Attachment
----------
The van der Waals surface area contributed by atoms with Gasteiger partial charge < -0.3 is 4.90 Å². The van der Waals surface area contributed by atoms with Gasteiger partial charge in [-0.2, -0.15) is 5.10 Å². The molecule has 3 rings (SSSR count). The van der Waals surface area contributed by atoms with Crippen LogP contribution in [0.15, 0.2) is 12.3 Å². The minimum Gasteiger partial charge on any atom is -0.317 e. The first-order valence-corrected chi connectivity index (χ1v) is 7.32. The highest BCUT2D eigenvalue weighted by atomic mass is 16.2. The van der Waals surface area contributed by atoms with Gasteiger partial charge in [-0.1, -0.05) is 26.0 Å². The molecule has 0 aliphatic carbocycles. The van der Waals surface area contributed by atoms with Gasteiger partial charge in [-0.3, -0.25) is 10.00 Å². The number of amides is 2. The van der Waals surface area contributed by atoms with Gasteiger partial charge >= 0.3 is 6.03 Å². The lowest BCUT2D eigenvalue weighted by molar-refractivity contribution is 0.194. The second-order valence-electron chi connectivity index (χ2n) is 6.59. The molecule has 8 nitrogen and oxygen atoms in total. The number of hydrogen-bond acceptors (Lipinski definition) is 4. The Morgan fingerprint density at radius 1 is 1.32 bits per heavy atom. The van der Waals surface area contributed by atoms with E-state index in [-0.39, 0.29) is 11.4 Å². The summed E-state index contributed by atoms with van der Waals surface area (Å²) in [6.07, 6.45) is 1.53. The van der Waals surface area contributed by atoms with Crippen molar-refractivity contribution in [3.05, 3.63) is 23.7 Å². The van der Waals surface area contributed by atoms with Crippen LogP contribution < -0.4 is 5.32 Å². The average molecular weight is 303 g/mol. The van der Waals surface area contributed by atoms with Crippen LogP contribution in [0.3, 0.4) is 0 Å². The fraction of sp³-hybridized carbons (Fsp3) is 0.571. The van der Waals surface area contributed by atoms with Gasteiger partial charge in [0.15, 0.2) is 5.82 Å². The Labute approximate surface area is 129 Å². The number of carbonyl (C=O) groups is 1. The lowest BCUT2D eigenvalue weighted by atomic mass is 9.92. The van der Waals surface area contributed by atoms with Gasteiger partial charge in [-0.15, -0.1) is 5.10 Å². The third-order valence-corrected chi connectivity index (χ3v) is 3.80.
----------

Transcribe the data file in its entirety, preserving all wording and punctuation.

The van der Waals surface area contributed by atoms with Gasteiger partial charge < -0.3 is 4.90 Å². The van der Waals surface area contributed by atoms with Gasteiger partial charge in [-0.2, -0.15) is 5.10 Å². The molecule has 3 rings (SSSR count). The van der Waals surface area contributed by atoms with Crippen LogP contribution in [0.15, 0.2) is 12.3 Å². The minimum Gasteiger partial charge on any atom is -0.317 e. The first-order valence-corrected chi connectivity index (χ1v) is 7.32. The highest BCUT2D eigenvalue weighted by atomic mass is 16.2. The van der Waals surface area contributed by atoms with Gasteiger partial charge in [-0.1, -0.05) is 26.0 Å². The molecule has 0 aliphatic carbocycles. The van der Waals surface area contributed by atoms with Gasteiger partial charge in [-0.3, -0.25) is 10.00 Å². The number of amides is 2. The van der Waals surface area contributed by atoms with Gasteiger partial charge >= 0.3 is 6.03 Å². The lowest BCUT2D eigenvalue weighted by molar-refractivity contribution is 0.194. The second-order valence-electron chi connectivity index (χ2n) is 6.59. The molecule has 8 nitrogen and oxygen atoms in total. The number of hydrogen-bond acceptors (Lipinski definition) is 4. The Morgan fingerprint density at radius 1 is 1.32 bits per heavy atom. The van der Waals surface area contributed by atoms with E-state index in [-0.39, 0.29) is 11.4 Å². The summed E-state index contributed by atoms with van der Waals surface area (Å²) in [6.07, 6.45) is 1.53. The van der Waals surface area contributed by atoms with Crippen molar-refractivity contribution in [3.05, 3.63) is 23.7 Å². The van der Waals surface area contributed by atoms with Crippen LogP contribution < -0.4 is 5.32 Å². The average molecular weight is 303 g/mol. The van der Waals surface area contributed by atoms with Crippen LogP contribution in [0.3, 0.4) is 0 Å². The fraction of sp³-hybridized carbons (Fsp3) is 0.571. The van der Waals surface area contributed by atoms with Gasteiger partial charge in [0.15, 0.2) is 5.82 Å². The Labute approximate surface area is 129 Å². The number of carbonyl (C=O) groups is 1. The lowest BCUT2D eigenvalue weighted by atomic mass is 9.92. The van der Waals surface area contributed by atoms with Gasteiger partial charge in [-0.15, -0.1) is 5.10 Å². The third-order valence-corrected chi connectivity index (χ3v) is 3.80.